Review by Tony Senatore

A Nomad Girl’s Changing World is the autobiography of Sonam Doomsto (Ch. Suolang Dongcuo). Her story begins with her birth in early winter in the Year of the Rabbit in 1987, and culminates in Sonam receiving her Associate’s Degree from Qinghai Normal University in 2008. It is an inspiring story of how a typical Tibetan girl from a nomadic family was able to overcome her ascribed status through her pursuit of education. The story is set largely on the grasslands of Sichuan province, but shifts to Lhasa and Xining City as Sonam goes through adolescence. For the native Tibetan or Chinese citizen, as well as the Western reader, this book is a beautiful reminder of our similarities and not our differences, and the realization that we do not need very much in the way of material possessions to be happy. As our world races towards globalization, we learn through Sonam Doomtso story that happiness and seeking the love and respect of our parents is what links us all together and gives us our humanity. We all aspire towards these simple and basic necessities, and they transcend time, place and ethnicity. We learn the prejudice must be avoided at every juncture, and that education is anyone’s best hope in pursuit of a life of autonomy and self-sufficiency.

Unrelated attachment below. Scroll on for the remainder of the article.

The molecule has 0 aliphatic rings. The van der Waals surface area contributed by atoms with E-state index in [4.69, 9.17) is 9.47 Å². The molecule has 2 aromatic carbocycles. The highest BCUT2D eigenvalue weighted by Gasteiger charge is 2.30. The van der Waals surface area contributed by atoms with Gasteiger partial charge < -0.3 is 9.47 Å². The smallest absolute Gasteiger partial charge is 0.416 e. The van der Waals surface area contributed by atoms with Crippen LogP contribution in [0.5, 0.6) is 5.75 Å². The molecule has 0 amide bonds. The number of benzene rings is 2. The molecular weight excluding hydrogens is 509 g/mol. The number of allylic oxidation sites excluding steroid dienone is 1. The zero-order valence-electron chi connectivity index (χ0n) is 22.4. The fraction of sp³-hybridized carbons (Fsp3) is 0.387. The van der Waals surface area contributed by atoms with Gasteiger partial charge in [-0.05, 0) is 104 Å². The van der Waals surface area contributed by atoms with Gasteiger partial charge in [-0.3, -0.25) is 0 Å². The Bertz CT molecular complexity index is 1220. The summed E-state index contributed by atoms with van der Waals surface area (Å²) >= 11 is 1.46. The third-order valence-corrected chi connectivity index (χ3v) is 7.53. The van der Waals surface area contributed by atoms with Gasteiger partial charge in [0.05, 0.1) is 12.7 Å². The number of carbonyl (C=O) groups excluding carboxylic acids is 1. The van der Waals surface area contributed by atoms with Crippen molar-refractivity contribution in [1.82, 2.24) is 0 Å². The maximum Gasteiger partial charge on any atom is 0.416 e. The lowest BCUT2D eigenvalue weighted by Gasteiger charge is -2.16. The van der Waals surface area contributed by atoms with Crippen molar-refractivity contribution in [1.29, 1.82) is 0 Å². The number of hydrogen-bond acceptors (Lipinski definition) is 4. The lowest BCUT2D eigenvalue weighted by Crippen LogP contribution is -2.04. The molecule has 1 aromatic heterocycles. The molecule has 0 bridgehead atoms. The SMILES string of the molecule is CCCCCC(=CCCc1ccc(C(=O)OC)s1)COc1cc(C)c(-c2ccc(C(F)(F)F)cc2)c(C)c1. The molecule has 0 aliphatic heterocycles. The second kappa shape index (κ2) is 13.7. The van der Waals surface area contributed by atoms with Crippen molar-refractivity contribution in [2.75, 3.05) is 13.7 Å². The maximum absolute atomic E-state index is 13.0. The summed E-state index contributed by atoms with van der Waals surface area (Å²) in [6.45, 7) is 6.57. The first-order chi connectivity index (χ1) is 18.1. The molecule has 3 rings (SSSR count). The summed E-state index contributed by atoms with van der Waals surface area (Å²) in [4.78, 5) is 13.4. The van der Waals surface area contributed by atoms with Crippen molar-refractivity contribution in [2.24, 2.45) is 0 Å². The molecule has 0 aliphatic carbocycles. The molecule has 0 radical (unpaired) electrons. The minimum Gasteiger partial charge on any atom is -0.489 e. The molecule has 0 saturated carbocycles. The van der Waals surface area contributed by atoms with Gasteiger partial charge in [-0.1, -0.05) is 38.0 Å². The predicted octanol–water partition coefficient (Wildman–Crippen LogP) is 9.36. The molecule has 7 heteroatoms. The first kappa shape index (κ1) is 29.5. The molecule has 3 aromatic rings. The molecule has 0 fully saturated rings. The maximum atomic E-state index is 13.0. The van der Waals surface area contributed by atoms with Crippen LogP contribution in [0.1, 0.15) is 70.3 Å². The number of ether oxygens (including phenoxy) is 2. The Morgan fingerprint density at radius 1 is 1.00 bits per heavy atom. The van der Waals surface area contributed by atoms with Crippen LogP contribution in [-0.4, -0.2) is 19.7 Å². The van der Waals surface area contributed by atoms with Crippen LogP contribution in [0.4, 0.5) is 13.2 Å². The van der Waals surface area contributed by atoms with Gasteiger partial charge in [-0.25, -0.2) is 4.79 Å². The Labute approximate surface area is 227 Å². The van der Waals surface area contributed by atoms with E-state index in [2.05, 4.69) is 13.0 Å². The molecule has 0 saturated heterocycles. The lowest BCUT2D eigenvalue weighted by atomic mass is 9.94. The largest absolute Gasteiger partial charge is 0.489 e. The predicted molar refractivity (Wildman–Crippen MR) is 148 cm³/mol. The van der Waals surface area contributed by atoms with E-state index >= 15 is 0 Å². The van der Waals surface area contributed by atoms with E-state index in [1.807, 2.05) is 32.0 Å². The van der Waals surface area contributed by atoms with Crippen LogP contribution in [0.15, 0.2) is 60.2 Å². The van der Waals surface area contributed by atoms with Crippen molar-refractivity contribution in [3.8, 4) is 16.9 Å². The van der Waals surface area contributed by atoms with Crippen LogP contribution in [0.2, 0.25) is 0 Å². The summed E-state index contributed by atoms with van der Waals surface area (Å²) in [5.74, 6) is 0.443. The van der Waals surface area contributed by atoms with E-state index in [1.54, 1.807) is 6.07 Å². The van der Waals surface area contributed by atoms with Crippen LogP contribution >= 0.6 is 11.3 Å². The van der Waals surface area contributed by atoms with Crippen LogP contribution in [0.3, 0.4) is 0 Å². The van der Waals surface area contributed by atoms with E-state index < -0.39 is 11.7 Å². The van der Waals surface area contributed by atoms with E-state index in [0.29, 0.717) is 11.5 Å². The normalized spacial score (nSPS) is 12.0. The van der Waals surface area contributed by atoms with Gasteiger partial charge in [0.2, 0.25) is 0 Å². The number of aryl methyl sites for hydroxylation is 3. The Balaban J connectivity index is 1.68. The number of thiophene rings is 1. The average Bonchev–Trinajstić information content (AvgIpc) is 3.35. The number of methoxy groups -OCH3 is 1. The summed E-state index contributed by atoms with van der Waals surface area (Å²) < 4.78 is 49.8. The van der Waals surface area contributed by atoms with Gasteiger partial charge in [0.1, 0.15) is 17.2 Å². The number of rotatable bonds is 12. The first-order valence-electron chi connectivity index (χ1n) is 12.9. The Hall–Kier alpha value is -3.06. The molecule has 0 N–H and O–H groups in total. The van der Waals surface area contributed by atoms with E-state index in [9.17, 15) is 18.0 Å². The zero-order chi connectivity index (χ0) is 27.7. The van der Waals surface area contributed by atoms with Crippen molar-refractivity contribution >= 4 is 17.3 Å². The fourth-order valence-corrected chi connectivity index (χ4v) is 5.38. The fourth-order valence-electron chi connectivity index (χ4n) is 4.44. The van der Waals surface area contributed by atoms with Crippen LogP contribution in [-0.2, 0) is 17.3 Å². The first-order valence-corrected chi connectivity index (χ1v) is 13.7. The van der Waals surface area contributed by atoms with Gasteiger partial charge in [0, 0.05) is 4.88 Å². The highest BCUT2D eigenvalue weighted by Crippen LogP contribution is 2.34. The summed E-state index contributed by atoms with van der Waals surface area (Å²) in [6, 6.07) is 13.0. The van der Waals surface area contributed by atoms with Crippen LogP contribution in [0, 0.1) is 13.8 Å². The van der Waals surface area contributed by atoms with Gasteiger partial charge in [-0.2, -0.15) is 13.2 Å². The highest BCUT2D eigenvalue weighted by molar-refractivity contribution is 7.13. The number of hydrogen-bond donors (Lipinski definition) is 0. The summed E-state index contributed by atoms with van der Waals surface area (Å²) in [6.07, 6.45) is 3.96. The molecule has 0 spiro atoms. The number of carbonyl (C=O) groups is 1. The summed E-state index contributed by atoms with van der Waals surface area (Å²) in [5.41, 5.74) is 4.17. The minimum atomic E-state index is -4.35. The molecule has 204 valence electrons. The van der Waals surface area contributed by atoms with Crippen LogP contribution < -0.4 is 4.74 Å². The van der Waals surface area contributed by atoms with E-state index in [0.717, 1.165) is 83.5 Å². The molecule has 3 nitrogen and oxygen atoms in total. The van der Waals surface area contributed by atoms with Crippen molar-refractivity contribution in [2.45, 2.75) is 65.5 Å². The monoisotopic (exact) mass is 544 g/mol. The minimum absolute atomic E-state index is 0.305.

Sonam Doomtso was born in Kunub Village, Lhasgan Township, Kangding County, Karze Tibetan Autonomous Prefecture, Sichuan Province, China in 1987. Her name was given to her by a great lama, as this was the tradition. She was the first child of her father Padyang, who was a local farmer, and mother Tsering Chotso. Sonam had three siblings (cousins?)—Dorji Dondrup (by her mother’s older brother), Tsering Lhamo and Yangdrol (who were her mother’s sisters’s children?), and three brothers—Lhodrul, Cheme and Dorchu. Padyang shirked his duty as a father and did not hide his disappointment that his first child was born a female. Sonam’s mother was the moral exemplar, the backbone of the household. Sonam found the father figure that she needed in her maternal grandfather, Tsewang Paljor (Tsepal), who made a pilgrimage to Lhasa on foot. Sonam would derive courage from her grandfather’s journey when she embarked on her own journey from Beijing to the United States many years later.